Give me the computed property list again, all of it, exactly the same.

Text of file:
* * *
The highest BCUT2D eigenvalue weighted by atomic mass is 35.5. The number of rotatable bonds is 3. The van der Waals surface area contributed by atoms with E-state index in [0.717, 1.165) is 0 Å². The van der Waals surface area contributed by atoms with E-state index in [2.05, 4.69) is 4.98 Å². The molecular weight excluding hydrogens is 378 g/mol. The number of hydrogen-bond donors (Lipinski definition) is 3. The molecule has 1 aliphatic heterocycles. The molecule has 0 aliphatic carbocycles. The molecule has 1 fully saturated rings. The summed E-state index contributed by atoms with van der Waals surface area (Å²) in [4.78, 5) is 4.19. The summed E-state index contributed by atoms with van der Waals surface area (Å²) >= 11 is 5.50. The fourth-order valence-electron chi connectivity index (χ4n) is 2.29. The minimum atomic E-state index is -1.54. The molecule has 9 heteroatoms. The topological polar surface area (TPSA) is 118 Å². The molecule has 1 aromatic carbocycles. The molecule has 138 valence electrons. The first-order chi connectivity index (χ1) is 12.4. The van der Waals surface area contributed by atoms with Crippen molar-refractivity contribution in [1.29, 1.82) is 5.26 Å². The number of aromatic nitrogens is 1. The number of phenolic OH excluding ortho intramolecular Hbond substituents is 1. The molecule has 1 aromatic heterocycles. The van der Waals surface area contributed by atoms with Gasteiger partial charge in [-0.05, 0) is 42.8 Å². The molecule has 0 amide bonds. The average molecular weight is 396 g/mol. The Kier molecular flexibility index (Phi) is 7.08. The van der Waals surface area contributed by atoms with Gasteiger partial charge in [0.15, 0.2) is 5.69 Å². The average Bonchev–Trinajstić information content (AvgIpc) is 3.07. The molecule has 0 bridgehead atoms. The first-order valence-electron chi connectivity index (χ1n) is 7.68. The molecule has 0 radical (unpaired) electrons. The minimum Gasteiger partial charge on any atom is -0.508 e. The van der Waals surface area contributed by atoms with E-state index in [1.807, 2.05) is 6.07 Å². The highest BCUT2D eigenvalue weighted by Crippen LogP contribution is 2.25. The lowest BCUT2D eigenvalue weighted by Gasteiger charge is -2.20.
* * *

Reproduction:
The highest BCUT2D eigenvalue weighted by atomic mass is 35.5. The number of rotatable bonds is 3. The van der Waals surface area contributed by atoms with E-state index in [0.717, 1.165) is 0 Å². The van der Waals surface area contributed by atoms with E-state index in [2.05, 4.69) is 4.98 Å². The molecular weight excluding hydrogens is 378 g/mol. The number of hydrogen-bond donors (Lipinski definition) is 3. The molecule has 1 aliphatic heterocycles. The molecule has 0 aliphatic carbocycles. The molecule has 1 fully saturated rings. The summed E-state index contributed by atoms with van der Waals surface area (Å²) in [4.78, 5) is 4.19. The summed E-state index contributed by atoms with van der Waals surface area (Å²) >= 11 is 5.50. The fourth-order valence-electron chi connectivity index (χ4n) is 2.29. The minimum atomic E-state index is -1.54. The molecule has 9 heteroatoms. The topological polar surface area (TPSA) is 118 Å². The molecule has 1 aromatic carbocycles. The molecule has 138 valence electrons. The first-order chi connectivity index (χ1) is 12.4. The van der Waals surface area contributed by atoms with Crippen molar-refractivity contribution in [1.29, 1.82) is 5.26 Å². The number of aromatic nitrogens is 1. The number of phenolic OH excluding ortho intramolecular Hbond substituents is 1. The molecule has 1 aromatic heterocycles. The van der Waals surface area contributed by atoms with Gasteiger partial charge in [-0.05, 0) is 42.8 Å². The molecule has 0 amide bonds. The average molecular weight is 396 g/mol. The Kier molecular flexibility index (Phi) is 7.08. The van der Waals surface area contributed by atoms with Gasteiger partial charge in [0.15, 0.2) is 5.69 Å². The average Bonchev–Trinajstić information content (AvgIpc) is 3.07. The molecule has 0 bridgehead atoms. The first-order valence-electron chi connectivity index (χ1n) is 7.68. The molecule has 0 radical (unpaired) electrons. The minimum Gasteiger partial charge on any atom is -0.508 e. The van der Waals surface area contributed by atoms with E-state index in [1.807, 2.05) is 6.07 Å². The highest BCUT2D eigenvalue weighted by Crippen LogP contribution is 2.25. The lowest BCUT2D eigenvalue weighted by Gasteiger charge is -2.20.